"Prison showed me the true consciousness of human nature," Tyson said. "It's in our nature to be jealous, to be hateful, to be resentful. But it's up to us to be disciplined, to have a disciplined will to overcome those feelings." Tyson also explained that the concept of discipline played a role in how he prepared for his fights and does things that he doesn't want to. He put in the extra work to find success in his "business," which was the sport of boxing.prevnext
In 2013, King met with undefeated boxer Floyd Mayweather to discuss several topics. The boxer was making his comeback after serving two months of a three-month prison sentence in a misdemeanor domestic battery case. During this conversation about his career, King asked Mayweather if he felt "any fear" in the boxing ring, citing a previous conversation with Muhammad Ali as the reason for the question.
"No. Never. My approach — a lot of people have heard me say it before — my approach is 'it's gonna be how it's gonna be,'" Mayweather explained. "I feel like your life is already planned out. I don't really worry about being hurt. It comes with the territory." Following the conversation, Mayweather faced off with Robert Guerrero in Las Vegas and secured a win by unanimous decision.prevnext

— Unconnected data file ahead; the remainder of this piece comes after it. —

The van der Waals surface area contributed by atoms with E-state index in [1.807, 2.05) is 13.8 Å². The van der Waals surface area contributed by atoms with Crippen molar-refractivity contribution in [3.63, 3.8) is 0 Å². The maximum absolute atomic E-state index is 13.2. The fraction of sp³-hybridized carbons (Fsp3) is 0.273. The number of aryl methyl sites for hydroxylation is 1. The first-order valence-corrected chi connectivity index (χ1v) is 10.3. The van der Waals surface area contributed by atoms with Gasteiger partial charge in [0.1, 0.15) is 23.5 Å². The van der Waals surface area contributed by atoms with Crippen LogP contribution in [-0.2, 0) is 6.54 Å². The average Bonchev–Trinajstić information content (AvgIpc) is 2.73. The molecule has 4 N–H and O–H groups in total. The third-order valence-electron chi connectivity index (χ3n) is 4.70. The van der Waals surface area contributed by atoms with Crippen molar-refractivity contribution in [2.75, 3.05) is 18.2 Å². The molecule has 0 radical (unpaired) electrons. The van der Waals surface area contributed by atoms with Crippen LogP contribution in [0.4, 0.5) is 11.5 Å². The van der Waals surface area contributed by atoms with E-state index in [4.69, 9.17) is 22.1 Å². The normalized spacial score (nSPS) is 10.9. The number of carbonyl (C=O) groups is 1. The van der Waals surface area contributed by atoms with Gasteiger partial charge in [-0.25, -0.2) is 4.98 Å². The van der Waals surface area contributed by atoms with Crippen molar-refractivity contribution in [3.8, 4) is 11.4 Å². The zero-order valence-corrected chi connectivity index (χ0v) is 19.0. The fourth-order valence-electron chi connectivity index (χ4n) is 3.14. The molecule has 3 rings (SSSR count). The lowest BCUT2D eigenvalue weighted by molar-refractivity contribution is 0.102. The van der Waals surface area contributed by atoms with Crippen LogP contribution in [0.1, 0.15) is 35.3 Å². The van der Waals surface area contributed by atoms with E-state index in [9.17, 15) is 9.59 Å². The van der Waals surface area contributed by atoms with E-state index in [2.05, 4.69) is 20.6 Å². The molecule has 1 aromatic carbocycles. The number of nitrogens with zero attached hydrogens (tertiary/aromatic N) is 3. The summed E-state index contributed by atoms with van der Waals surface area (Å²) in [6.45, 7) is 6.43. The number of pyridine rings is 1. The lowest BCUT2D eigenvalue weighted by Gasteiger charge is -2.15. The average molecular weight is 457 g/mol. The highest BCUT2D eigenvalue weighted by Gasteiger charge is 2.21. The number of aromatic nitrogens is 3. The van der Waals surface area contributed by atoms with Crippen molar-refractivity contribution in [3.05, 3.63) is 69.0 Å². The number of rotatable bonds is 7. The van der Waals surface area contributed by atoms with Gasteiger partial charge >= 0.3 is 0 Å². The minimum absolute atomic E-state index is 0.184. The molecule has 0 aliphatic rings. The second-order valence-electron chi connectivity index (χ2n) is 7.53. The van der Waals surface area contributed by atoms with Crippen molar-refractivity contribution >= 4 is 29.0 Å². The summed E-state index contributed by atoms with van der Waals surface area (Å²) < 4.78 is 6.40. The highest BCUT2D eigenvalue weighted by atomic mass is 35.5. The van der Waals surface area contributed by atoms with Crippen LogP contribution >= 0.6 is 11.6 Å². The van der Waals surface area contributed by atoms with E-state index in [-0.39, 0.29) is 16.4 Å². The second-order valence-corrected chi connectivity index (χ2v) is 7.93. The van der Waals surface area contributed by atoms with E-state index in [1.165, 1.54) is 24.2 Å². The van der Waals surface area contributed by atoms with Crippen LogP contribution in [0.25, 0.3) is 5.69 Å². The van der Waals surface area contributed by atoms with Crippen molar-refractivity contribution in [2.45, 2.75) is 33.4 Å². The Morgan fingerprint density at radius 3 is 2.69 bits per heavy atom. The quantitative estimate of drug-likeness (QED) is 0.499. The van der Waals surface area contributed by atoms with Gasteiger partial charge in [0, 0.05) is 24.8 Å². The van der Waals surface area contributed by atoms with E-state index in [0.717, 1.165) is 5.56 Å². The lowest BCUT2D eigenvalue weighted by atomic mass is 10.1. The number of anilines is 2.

In 2016, skateboarding legend Tony Hawk sat down with King to look back at his career and his work building skate parks in lower-income communities. The extreme sports athlete explained during the conversation that he was still skating at the age of 48 and that he could do "most" of his tricks on a regular basis. Hawk also explained what initially drew him to the sport and why he stuck with it.